Editorial: Sizing up Sharrif

The National Football League measures just about everything when it comes to the super-size human beings who are invited to join the ranks of professional football.

Take George Washington grad Sharrif Floyd, for instance. The league’s stats show he can run the 40-yard dash in 4.92 seconds. His vertical jump is 30 inches. They even measured the length of his arms, a standard practice. At 31¾ inches, his arms were seen by some to be too short to disrupt offensive linemen with longer limbs.

Go figure.

In the hype preceding the draft, Floyd was routinely mentioned as a Top 3 pick. But he had to watch two other defensive tackles go before him, and wait for the Vikings to take his name off the board at Pick №23.

The mystery remains about why Floyd was not among the Top 5 first-round picks. But it struck us that the NFL, in all its wisdom, perhaps had failed to take the most important measurement of all — the size of his heart.

For anyone who knows him well will tell you that he has the heart of a champion and the mental toughness to match.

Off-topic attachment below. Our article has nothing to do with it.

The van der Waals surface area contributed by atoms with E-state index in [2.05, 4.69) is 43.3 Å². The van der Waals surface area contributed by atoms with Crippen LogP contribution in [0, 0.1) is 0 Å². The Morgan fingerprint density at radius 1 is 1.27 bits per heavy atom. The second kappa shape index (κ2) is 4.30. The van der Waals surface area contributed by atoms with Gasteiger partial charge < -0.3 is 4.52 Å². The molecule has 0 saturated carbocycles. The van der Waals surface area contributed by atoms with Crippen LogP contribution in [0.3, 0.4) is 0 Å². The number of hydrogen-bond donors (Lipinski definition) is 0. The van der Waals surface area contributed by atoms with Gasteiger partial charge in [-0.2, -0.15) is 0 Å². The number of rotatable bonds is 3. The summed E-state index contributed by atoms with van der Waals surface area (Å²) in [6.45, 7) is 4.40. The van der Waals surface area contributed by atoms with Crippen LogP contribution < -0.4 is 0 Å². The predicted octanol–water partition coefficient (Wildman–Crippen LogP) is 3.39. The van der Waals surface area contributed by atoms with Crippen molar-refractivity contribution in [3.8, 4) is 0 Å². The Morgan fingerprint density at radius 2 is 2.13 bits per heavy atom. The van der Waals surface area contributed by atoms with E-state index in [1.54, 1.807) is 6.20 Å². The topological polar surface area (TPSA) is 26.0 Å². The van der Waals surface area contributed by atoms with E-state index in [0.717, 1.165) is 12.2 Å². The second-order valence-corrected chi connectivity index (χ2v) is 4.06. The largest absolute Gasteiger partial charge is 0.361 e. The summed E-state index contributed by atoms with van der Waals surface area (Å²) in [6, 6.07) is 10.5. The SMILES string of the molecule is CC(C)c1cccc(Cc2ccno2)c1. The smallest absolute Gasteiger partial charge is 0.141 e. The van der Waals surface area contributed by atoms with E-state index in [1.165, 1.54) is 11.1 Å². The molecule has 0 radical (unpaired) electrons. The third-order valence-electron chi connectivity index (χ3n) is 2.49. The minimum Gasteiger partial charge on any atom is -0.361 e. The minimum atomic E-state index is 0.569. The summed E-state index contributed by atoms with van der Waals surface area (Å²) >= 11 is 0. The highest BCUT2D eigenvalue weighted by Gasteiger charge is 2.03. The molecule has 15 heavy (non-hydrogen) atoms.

They have seen up-close how he works so hard; inspires others; builds deep loyalties and remains appreciative of those who helped him escape the dangerous streets of North Philadelphia and an equally toxic home environment.

Florida coach Will Muschamp summed it up best when he told NFL.com “there is no reason he should be the kid that he is right now. His background is as tough as anyone I’ve been around.”

As our Ed Morrone reports on the sports pages this week, a whole posse of close supporters traveled to New York City last week to be with Floyd at the pinnacle of his football career so far.

Among them was his former high school principal, Kathy Murphy, who on Tuesday talked about the “high energy” that abounded at draft headquarters at Radio City Music Hall that night.

“It was exciting, a wonderful experience,” she said.

Months ago, Murphy asked Floyd if he would return to Washington to give the high school commencement speech this June 19. He told her he would if he didn’t have a conflict. Last week, in New York, she renewed her request. And again, he said he would gladly return to do the honors, if the Vikings allow.

To us, those are signs of loyalty and character, the true measure of a man. ••